It was, in that final quarter mile last Saturday, all that the inaugural running of the Breeders' Cup series had promised to be, all that anyone might have hoped it would be, a ding-dong race among three superb, dead-game thoroughbreds joined in a desperate struggle to the wire. Suddenly, there the three were—Wild Again charging on the rail. Gate Dancer ranging up on the outside and heavily favored Slew O' Gold pinched right between them—their necks thrust out and straining, heads bobbing together, as the riders, three of the best and strongest in the business, pushed and pumped and drove them home.
There was Pat Day, rhythmically hand-riding Wild Again, holding hard to the left rein as he tried to keep the colt from drifting out into Slew O' Gold. There was Laffit Pincay Jr., the most physically powerful rider in the world, slashing Gate Dancer lefthanded while laboring to keep him off Slew O' Gold. And there was Angel Cordero Jr., hitting Slew righthanded, glancing repeatedly at the onrushing Gate Dancer and Pincay before finally putting his stick away because he simply had no more room to swing it freely.
"I was in so tight!" Cordero would say. The three pounded to the wire together, with Slew O' Gold fading after being bounced back and forth off the other two. In the last jump Wild Again held on to win it all by a short head from Gate Dancer, who later was disqualified and placed third for his part in the slaying of the mighty Slew.
So ended one of the roughest, rousingest finishes in years. Fittingly, it came in the $3 million Breeders' Cup Classic, the richest horse race ever run, a mile and a quarter romp over the dirt course at Hollywood Park that climaxed a seven-race series worth a total of $10 million. The series certainly came off as it had been billed in the months leading up to it. The richness of the record purses aside, it did indeed bring together, at one racetrack on a single autumn day in Southern California, more good racehorses and first-rate jockeys than had ever competed at any one place on any day in history.
"We sought in this Breeders' Cup to create a Super Bowl of the sport, an equine Olympics," said the Cup's founding father, Kentucky breeder John R. Gaines. "We did it. We've had a sampling of everything here today."
For sure, it was a day of diversity and drama at the newly refurbished Hollywood Park, which was chosen as host of the first Breeders' Cup about two years ago. The track had lengthened its main oval from a mile to a mile and an eighth and had added a $30 million clubhouse pavilion. A crowd of 64,254 put $11,466,941 through the betting machines, a record single-day handle in California, and they saw all the sport has to offer—from dashes for 2-year-olds to turf racing at a distance. They also saw winning front-runners and stretch runners, the certain crowning of at least three champions, two major disqualifications and three eye-popping upsets.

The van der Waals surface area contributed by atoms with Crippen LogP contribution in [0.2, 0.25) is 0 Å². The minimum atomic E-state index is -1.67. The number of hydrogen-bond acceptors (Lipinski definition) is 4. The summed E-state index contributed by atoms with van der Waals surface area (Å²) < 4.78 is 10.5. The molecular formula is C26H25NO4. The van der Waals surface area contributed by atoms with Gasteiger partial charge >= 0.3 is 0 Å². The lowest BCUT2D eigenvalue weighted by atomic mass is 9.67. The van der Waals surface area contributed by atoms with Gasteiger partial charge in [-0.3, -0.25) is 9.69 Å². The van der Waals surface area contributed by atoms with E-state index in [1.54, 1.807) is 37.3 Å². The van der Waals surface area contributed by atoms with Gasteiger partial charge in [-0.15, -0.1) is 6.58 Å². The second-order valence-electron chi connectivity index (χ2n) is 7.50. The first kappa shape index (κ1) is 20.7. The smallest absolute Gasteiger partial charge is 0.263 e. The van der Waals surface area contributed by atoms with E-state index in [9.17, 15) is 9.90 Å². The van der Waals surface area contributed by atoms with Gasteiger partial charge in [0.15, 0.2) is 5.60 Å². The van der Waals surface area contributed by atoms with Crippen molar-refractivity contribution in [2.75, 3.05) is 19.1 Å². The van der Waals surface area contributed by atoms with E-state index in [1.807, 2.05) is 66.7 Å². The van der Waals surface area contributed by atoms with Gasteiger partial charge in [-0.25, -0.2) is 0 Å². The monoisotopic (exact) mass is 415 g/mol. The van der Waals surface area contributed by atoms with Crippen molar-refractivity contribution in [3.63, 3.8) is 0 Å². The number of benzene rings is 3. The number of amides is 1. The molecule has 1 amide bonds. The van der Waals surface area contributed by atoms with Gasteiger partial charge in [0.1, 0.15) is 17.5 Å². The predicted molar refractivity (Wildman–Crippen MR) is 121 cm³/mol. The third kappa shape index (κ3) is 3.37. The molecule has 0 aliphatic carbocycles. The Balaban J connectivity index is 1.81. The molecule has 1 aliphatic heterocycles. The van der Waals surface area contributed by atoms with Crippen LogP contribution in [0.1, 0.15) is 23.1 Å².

Each race had its own memorable scene. One of the most touching came after the victory of America's fastest 2-year-old, Chiefs Crown, in the first race of the series, the $1 million Juvenile—trainer Roger Laurin's jubilation on greeting the colt as he headed for the winner's circle. In 1971, Laurin quit training for the Meadow Stable to take over the powerful outfit owned by the Phipps family. His father, Lucien, took on the Meadow horses, and among those Roger had left him were a lightly raced 2-year-old, Riva Ridge, who eventually won the 1972 Kentucky Derby, and a yearling named Secretariat, the eventual 1973 Triple Crown winner, who is regarded by many as the greatest racehorse of modern times. Now Roger had his own winter-book favorite for the Derby. He patted Chiefs Crown on the neck and said, "You are the champion!"
The upsets that followed that scene lighted up the tote board. In the $1 million Juvenile for fillies, Fran's Valentine, at 74-1, won by half a length over 22-1 shot Outstandingly, but only after crashing into Pirate's Glow, who bounced to the right and took out the favorite, Bessarabian. Fran's Valentine was placed 10th, and Outstandingly was declared the winner. And then there was the Aga Khan's Lashkari, the biggest surprise of the afternoon, roaring from off the pace under France's champion jockey, Yves St. Martin, to beat last year's Horse of the Year, All Along, by a neck in the 1�-mile, $2 million turf race and pay $108.80 for $2.
The rest of the card came easier for the form players. Eillo proved once again that he's the fastest racehorse in the land when he bounded to the lead like a frightened hare in the $1 million Sprint, though he was hailing a cab with 70 yards to go and only just lasted to win by a nose. In the most dominant performance of the day, Princess Rooney galloped to the lead at the head of the stretch in the $1 million Distaff and went into hiding to win by seven. Finally, the lone filly in the $1 million turf race at one mile, favorite Royal Heroine, deep-fried nine males through a final quarter in :23[4/5] to set an American record of 1:32[3/5] while winning by 1� lengths.
Such were the preludes to the Classic and Wild Again's surpassing exhibition of speed, pluck and determination under fire. The race was to be the great Slew O' Gold's final appearance before his retirement to stud in Kentucky. The son of 1977 Triple Crown winner Seattle Slew, from a Buckpasser mare, had been the best 3-year-old in the land last year, and before Saturday he had gone undefeated in five '84 starts, with his last three victories in the most important fall races in New York—the Woodward, the Marlboro and the Jockey Club Gold Cup. He was the first horse ever to pull off that hat trick. A beautiful bay with a chiseled head and magnificent physique, Slew O' Gold looked every bit the best racehorse in the country.